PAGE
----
Don't `npm install` your way to success: a different way of thinking about dependencies

Ryan Block’s avatar

by Ryan Block

packages Photo by Claudio Schwarz on Unsplash

It is sometimes said that your greatest strength is also your greatest weakness, and it is certainly so that JavaScript’s greatest strength is its incomprehensibly massive developer ecosystem. There’s a JS module for just about everything imaginable, and thousands of new modules and module versions are published daily.

The intention of this post is to demonstrate a different approach to adopting and using dependencies. And while we’ll largely refer to JavaScript, these principles likely apply to numerous other ecosystems as well.

Why we use dependencies

As developers, it’s easy to see why we rely on so many battle-tested dependencies. After all, doing so seems to conform with many key principles of software development:

  • Keep it simple – what could be simpler than using a reliable, popular dependency?
  • Given enough eyeballs, all bugs are shallow – isn’t it wise to trust code that’s been seen by thousands of developers?
  • Don’t repeat yourself - why write code when someone else already wrote and proved it?
  • Test your code – isn’t it killing two birds with one stone to get functionality – and the safety of its tests – for free?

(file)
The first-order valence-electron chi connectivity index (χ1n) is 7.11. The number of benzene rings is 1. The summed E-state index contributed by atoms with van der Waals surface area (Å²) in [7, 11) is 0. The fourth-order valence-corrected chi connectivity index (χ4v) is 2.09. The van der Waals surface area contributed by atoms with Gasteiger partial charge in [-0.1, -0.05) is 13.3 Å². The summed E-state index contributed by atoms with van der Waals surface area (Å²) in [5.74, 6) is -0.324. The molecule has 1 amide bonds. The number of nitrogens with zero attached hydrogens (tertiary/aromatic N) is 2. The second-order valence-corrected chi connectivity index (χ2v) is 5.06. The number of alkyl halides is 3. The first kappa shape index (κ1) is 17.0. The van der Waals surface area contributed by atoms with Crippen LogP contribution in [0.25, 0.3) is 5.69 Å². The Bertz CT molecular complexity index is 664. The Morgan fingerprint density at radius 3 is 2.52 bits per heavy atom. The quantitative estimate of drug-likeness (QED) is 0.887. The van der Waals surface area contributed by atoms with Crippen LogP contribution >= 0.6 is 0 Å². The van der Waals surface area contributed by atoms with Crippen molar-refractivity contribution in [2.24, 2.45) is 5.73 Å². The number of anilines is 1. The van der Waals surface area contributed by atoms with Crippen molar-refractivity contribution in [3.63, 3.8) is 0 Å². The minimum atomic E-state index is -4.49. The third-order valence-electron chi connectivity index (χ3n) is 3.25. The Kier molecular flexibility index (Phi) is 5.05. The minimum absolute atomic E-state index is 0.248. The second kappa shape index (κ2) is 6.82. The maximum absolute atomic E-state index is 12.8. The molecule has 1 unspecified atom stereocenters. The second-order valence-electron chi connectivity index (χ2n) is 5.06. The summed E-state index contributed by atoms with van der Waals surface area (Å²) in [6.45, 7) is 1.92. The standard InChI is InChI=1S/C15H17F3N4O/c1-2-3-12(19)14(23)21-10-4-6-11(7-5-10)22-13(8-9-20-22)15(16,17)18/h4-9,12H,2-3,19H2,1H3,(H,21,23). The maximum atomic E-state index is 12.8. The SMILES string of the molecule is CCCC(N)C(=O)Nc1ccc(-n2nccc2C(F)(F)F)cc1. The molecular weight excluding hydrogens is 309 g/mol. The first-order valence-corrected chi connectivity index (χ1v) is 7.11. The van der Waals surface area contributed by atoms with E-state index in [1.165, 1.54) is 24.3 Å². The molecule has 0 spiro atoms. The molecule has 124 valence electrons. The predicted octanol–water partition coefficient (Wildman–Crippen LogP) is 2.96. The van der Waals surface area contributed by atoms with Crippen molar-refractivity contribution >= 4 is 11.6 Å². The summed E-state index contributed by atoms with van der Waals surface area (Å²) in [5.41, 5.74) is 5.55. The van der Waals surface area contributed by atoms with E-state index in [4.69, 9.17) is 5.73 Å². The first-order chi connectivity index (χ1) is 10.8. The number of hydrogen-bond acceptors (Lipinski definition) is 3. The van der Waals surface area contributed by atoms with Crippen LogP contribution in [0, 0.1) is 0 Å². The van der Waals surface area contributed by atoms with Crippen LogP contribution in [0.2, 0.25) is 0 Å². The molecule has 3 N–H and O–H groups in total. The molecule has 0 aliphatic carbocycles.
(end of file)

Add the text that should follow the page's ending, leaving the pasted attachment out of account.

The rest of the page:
• Outsource the undifferentiated – isn’t it better to focus more time solving your customer’s problems?

Adopting dependencies has become a way of life for most of us in the JS ecosystem. At Begin, we often refer to it as npm install-ing your way to success.

What’s wrong with this picture

The unfortunate reality that’s often forgotten when typing in npm i is that dependencies only create the illusion of trustworthiness, safety, and efficiency. Unless you personally audit the code in your dependencies – and the code in your dependencies’ dependencies, and so on – you are effectively outsourcing the safety and security of your application to “enough eyeballs”, e.g. “the wisdom of the crowds”.

This is also known as bandwagon fallacy, or the appeal to popularity, and you should be on guard when you see it in action. The number of developers who’ve adopted a dependency has very little to do with that module’s safety and security. In fact, it’s inverse: the more popular the package, the more useful it is as a vector for delivering malicious payload.

All code is a liability

As developers, we love harnessing the power of code. Finding ways to make the lump of rock we tricked into thinking do precisely what we imagine is a surefire endorphin hit every single time. But it’s also important to remember that all code is a liability, and the more distant you are from the code being executed in your app – as is the case in sub-sub-sub-dependencies – the greater the liability of that code.

I refer to this concept as total code liability. The thinking goes something like this:

  • All code is a liability
  • Code that you and your team own and control has the least liability; the circle of trust knows what’s changed, why it’s changed, and can control its release